Redefining National Security
Agencies slowly embrace new missions and strategies.
For the thousands of Government Executive readers who live in the Capital region, security questions are rarely far from top of mind.
As a prime target for terrorists, we know that a dirty bomb, biological attack, or worse could come our way. And we are reminded regularly that attacks on local infrastructure could spell disaster. On Dec. 11, The Washington Post warned that the city was vulnerable to a blackout from a terrorist attack on the weakest points in the region's power grid. That could trigger an environmental tragedy as well, the Post reported, because loss of power for more than 24 hours at the huge Blue Plains waste treatment plant would send millions of gallons of raw sewage down the Potomac and into the Chesapeake Bay. The Post's editorial page also has railed against the federal government's failure to divert toxic chemical rail shipments away from the city, noting that the explosion of a single tank car of chlorine could seriously harm 100,000 people within an hour.
These vulnerabilities so close to home remind us that national security has become all about homeland security, even though that phrase wasn't in our day-to-day vocabulary a few years ago. These and other threats, Katherine McIntire Peters observes in this issue, are not easily addressed by the traditional national security bureaucracies. They are adapting slowly, as she and other Government Executive writers chronicle in our special report this month on "Redefining National Security."
"Nation building" was a dirty word during President Bush's first campaign, but what Peters describes as the "administration's complete conversion to the merits of nation building" has been evident both in the Nov. 30 White House release titled "Our National Strategy for Victory in Iraq" and in Bush's recent series of speeches on American objectives there. Peters reports that the State Department has established a new Office of the Coordinator for Reconstruction and Stabilization in a bid to give our government a permanent institutional capacity to plan substantial stabilization and reconstruction efforts of the kind mounted on an ad hoc basis 17 times in the past 15 years. The administration also has proposed a Conflict Response Fund that would make money available immediately to begin stabilization operations. At this writing, Congress had not embraced either initiative, but the Pentagon, concerned about its own deep involvement in post-conflict activities, had proposed transferring up to $200 million to State to get the fund up and running.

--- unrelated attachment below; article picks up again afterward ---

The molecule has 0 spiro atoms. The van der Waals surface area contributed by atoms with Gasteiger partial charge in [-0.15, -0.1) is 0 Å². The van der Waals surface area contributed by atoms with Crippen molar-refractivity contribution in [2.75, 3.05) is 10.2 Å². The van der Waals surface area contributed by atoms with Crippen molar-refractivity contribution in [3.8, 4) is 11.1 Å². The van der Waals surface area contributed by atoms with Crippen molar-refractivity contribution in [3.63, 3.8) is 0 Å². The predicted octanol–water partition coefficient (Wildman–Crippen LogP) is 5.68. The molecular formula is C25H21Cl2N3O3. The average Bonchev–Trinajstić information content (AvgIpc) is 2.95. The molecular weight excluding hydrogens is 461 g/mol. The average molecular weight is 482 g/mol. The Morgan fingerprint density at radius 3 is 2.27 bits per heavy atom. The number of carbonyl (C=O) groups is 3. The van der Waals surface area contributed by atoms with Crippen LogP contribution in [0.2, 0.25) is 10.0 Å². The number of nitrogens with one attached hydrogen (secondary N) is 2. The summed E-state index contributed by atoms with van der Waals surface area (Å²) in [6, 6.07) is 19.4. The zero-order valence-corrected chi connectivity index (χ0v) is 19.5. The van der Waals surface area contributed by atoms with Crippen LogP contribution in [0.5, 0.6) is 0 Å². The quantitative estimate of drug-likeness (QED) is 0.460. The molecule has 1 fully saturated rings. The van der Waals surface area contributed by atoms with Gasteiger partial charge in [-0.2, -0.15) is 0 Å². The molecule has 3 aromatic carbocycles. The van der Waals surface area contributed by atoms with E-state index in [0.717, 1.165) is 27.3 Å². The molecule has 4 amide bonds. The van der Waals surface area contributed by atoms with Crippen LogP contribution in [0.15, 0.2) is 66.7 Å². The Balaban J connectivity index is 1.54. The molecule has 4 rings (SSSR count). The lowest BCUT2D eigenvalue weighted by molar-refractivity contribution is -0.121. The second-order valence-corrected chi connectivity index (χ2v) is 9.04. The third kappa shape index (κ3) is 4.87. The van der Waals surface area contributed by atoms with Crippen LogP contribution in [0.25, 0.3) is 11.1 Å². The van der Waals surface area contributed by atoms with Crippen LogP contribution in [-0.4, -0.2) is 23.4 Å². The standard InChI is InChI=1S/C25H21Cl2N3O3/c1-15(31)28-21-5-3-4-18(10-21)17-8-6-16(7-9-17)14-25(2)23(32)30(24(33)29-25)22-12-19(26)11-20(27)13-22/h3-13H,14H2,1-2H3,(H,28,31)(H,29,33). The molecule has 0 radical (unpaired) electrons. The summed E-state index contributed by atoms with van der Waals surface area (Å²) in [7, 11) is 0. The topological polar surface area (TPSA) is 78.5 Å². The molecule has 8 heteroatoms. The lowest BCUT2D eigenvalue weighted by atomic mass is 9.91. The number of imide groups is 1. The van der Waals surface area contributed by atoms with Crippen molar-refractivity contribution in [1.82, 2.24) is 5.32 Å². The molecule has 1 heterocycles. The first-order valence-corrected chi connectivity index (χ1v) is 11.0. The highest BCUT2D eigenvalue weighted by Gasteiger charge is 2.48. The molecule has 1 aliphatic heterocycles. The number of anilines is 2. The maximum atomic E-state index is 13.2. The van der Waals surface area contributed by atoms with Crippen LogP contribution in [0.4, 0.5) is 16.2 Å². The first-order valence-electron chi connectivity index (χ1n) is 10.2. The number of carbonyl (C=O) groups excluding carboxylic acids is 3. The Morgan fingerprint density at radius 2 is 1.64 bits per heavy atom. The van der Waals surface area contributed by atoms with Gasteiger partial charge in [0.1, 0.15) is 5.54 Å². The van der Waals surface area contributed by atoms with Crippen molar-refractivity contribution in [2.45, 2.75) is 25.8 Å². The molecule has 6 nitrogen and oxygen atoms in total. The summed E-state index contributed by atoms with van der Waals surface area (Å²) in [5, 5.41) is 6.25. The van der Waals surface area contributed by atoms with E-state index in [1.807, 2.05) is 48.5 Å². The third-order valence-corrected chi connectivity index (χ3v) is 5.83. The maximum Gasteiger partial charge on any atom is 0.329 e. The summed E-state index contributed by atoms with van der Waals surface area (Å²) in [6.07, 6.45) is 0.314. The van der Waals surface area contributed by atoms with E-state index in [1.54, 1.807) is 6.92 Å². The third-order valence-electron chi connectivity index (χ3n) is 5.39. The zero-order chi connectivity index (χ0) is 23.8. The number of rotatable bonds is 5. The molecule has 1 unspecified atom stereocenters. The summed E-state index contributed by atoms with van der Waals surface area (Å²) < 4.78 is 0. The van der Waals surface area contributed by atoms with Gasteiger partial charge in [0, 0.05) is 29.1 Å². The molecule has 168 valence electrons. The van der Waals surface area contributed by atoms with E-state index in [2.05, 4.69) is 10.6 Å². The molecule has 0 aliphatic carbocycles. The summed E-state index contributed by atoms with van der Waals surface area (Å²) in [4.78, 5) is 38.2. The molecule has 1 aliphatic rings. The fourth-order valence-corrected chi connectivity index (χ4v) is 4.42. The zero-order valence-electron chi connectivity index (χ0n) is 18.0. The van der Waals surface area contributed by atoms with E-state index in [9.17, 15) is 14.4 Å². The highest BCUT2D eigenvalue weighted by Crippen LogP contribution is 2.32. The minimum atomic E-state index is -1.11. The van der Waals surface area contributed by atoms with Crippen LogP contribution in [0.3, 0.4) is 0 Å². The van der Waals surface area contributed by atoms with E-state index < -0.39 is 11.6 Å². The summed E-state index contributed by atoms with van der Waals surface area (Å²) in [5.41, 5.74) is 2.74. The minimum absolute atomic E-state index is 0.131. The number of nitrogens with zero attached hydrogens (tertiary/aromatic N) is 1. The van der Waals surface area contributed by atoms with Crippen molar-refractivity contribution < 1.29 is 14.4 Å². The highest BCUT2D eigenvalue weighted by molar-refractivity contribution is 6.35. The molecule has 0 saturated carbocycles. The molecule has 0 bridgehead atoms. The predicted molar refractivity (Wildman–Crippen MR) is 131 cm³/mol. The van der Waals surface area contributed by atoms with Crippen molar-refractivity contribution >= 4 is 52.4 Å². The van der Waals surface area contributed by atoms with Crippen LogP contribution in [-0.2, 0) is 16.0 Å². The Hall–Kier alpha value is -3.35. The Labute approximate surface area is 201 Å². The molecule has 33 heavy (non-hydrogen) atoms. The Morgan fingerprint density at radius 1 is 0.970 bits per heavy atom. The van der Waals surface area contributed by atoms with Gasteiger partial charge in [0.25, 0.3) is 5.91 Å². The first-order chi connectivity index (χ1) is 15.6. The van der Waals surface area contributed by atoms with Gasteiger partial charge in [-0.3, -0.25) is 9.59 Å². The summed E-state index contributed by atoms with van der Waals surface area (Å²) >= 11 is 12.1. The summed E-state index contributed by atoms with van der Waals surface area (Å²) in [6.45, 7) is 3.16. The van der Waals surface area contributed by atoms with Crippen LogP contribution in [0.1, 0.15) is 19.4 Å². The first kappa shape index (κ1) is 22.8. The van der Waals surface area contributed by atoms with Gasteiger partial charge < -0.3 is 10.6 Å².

Terrorism might not flourish in stable nations, but for now, the threat to U.S. interests is plain, and preventing attacks requires better intelligence and more sharing of information among U.S. agencies. In this issue, Jason Vest reports that the CIA is far behind in its promised improvement of human intelligence capabilities. On the other hand, Justin Rood has good news to report: The traditional reluctance of senior bureaucrats to share information with other agencies can be overcome by creating interagency teams of lower-level analysts or even unmanaged networks, or "swarms," of collaborative communities.
These articles, and one by Chris Strohm on national security whistleblowers' efforts, offer perspectives on the gathering movement to remake the government's national security missions and strategies.